March 6, 2006 | Commentary on Latin America
Dictators and strongmen enjoy basking in their own glory. Spain's Generalisimo Francisco Franco waved from balconies to arranged crowds. North Korea's Kim Jong-il once preferred to be called "Dear Leader." Uganda's Idi Amin loved to show off in race cars. Cuba's Fidel Castro turned olive-green fatigues and seven-hour speeches into trademarks.
None managed to extend their charisma much beyond their borders. But Venezuela's authoritarian President Hugo Chavez seems to be making waves -- not only in South America, but also in the United States, throwing money around from his country's oil industry, which he controls.
Here, his government reportedly pays lobbyists up to $100,000 a month to conduct publicity campaigns and convince Congress he's a good guy, despite all the epithets he has called U.S. officials since his election in 1998.
His government supports the Venezuela Information Office, a firm employing writers and publicists operating under the Foreign Agents Registration Act. Allied pro-Chavez activist groups called "Bolivarian Circles" have now surfaced in Miami, Chicago and other cities.
This weekend, Venezuela's embassy helped organize a National Solidarity Conference on Venezuela at George Washington University along with the Committee in Solidarity with the People of El Salvador (CISPES), Committee for Indigenous Solidarity-D.C. Zapatistas, and Code Pink-D.C., all a stale wind from the 1980s, when radical groups agitated to build support for Nicaragua's Sandinistas and Salvador's guerrillas.
Last fall, Mr. Chavez negotiated with selected members of Congress to sell small amounts of discount heating oil to poor neighborhoods in Northern U.S. cities, helping these officials gain political clout. Appreciated as it may have been by consumers, it came as a result of overall higher oil prices Mr. Chavez obtained by prodding fellow OPEC members to limit production. (Weeks ago, in a schizophrenic reversal, Mr. Chavez threatened to stop all exports to the United States.)
Closer to home, Mr. Chavez is friendly with the Revolutionary Armed Forces of Colombia (FARC) guerrillas and allowed FARC units to camp in Venezuelan territory. His regime granted FARC commander Rodrigo Granda Venezuelan citizenship before he was captured on a bounty and returned to Colombia. His regional satellite TV network, Telesur, bashes Colombia for its relations with the United States, in addition to beaming Marxist propaganda throughout South America.
He has proposed two energy cartels, PetroCaribe and PetroSur, to integrate Latin America's state hydrocarbon industries under his dominion with the idea of slowly choking off regional sales to the United States. And, despite controlling the seventh-largest oil and tenth-largest natural gas reserves in the world, Mr. Chavez announced plans to acquire nuclear technology from Iran, fueling fears he may try to develop a bomb.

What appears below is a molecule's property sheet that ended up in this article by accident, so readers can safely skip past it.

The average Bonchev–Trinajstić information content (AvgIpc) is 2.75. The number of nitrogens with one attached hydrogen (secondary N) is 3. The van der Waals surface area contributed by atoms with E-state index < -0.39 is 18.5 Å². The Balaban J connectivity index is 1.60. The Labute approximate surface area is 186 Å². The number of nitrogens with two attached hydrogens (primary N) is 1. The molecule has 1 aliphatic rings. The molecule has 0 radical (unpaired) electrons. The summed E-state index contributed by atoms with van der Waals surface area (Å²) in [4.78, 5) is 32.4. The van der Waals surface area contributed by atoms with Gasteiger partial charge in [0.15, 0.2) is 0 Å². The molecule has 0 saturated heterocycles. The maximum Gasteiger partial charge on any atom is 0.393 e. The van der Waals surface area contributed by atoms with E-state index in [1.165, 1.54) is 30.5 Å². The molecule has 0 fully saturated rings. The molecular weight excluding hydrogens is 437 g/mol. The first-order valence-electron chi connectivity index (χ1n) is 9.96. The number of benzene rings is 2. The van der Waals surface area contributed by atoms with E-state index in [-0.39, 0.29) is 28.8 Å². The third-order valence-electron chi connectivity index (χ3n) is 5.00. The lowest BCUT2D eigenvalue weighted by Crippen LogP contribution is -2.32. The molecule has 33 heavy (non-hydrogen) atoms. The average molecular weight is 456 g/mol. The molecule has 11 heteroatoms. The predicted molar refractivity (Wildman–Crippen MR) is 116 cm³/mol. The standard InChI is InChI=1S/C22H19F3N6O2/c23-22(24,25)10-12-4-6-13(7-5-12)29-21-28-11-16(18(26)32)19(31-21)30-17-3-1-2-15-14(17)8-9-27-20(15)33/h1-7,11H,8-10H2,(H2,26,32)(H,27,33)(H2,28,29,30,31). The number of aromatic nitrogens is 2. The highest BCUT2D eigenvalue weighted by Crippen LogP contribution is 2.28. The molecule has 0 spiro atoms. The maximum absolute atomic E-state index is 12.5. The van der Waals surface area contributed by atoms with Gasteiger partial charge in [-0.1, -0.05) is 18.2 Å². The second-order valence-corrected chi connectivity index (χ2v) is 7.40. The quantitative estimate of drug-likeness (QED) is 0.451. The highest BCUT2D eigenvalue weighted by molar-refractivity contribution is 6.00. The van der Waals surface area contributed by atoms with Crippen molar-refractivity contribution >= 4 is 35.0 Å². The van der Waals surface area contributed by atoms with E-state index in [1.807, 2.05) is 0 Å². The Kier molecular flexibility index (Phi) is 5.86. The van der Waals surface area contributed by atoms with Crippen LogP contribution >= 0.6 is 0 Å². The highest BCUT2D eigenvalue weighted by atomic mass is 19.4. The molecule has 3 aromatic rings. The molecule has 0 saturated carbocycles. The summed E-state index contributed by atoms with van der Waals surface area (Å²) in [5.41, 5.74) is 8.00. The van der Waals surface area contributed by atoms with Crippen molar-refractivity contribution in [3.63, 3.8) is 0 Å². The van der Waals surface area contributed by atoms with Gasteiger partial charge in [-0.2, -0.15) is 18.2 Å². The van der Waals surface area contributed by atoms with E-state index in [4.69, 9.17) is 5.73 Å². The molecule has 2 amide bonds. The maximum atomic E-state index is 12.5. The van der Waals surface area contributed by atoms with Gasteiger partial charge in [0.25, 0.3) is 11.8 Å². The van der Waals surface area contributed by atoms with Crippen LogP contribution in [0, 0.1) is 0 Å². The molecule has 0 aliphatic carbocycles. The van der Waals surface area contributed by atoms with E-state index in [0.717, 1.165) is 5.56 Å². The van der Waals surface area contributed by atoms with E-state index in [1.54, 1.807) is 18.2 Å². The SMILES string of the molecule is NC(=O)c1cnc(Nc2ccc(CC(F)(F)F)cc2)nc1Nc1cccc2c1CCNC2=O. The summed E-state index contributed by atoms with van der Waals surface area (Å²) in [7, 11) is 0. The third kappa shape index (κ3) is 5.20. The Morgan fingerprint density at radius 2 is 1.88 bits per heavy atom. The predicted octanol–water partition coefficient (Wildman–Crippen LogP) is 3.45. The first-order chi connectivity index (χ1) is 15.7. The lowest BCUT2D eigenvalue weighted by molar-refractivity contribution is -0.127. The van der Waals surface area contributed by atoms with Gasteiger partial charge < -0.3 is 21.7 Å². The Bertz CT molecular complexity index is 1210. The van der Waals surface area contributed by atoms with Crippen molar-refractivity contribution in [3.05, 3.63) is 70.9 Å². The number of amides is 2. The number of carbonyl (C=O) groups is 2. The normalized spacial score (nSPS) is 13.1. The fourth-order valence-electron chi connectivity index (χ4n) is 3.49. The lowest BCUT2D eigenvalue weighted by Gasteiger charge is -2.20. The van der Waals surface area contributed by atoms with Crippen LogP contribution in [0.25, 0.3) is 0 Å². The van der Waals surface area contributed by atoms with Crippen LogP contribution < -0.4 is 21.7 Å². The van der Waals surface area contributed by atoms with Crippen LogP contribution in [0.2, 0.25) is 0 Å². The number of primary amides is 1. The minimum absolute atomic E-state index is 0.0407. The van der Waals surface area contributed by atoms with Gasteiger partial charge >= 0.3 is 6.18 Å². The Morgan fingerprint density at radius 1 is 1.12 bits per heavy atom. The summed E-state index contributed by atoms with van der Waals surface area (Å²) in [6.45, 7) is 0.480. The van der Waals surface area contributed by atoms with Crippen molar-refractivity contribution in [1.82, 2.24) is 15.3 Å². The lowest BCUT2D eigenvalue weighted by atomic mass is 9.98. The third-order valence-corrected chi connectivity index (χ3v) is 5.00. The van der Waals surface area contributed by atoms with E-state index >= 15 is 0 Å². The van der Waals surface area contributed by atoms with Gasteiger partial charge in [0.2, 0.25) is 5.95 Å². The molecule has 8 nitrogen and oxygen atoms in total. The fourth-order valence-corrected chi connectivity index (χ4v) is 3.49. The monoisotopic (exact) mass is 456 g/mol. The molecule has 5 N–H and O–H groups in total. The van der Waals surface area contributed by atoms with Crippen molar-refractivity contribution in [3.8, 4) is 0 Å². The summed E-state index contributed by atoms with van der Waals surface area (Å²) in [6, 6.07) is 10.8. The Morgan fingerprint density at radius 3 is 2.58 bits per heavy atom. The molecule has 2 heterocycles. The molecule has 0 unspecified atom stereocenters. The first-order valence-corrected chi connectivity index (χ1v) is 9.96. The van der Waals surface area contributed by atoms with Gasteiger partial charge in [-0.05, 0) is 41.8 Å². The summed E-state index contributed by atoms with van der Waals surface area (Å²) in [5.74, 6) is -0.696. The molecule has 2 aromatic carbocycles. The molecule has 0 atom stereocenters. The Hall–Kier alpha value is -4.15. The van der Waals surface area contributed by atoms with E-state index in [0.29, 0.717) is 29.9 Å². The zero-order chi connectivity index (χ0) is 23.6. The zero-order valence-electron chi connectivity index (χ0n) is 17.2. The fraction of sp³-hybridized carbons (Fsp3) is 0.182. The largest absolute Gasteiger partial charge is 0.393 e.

Just as worrisome, Mr. Chavez has embarked on an arms buildup to scare Brazil and Colombia. He touts plans to buy more than a million rifles, acquire armored vehicles, new attack helicopters and possibly fighter bombers from Russia. Recently, he called for Britain to leave the Falkland Islands.
Mr. Chavez opposes the planned Free Trade Area of the Americas, while advocating his own Bolivarian Alternative for the Americas (ALBA) -- a vaguely defined aid network financed largely by Venezuelan oil profits. Though the highway to Caracas' international airport is in disrepair, he has reportedly committed more than $3 billion a year in aid to Latin American neighbors with no accountability to Venezuelan citizens.
He has repressed his own citizens by confiscating property, permitted thousands of Cuban officials to form a secretive shadow regime within his government, and enacted "social responsibility" laws that make it a jailable offense to criticize public officials.
Mr. Chavez opposes the United States, its prosperity and its definition of representative democracy. Free markets and human rights have no place in his utopia. He believes neighboring democratic and market-oriented nations represent a U.S. empire of sorts, though they are sovereign states. He would create instead a confederacy of populist satraps.
The United States has worked hard to support democratic reforms and formation of fledgling markets in a region once dominated by dictators. Oddly, China and South Asian countries half a world away are adopting such formulas as they gallop toward prosperity, while retrograde carnival barkers like Hugo Chavez and Fidel Castro still sway crowds in our own hemisphere with loud talk and red flags. It would almost be comical -- if a lot of innocent people weren't being hurt.
Stephen Johnson is senior policy analyst for Latin America in the Davis Institute for International Studies at The Heritage Foundation.
First Appeared in The Washington Times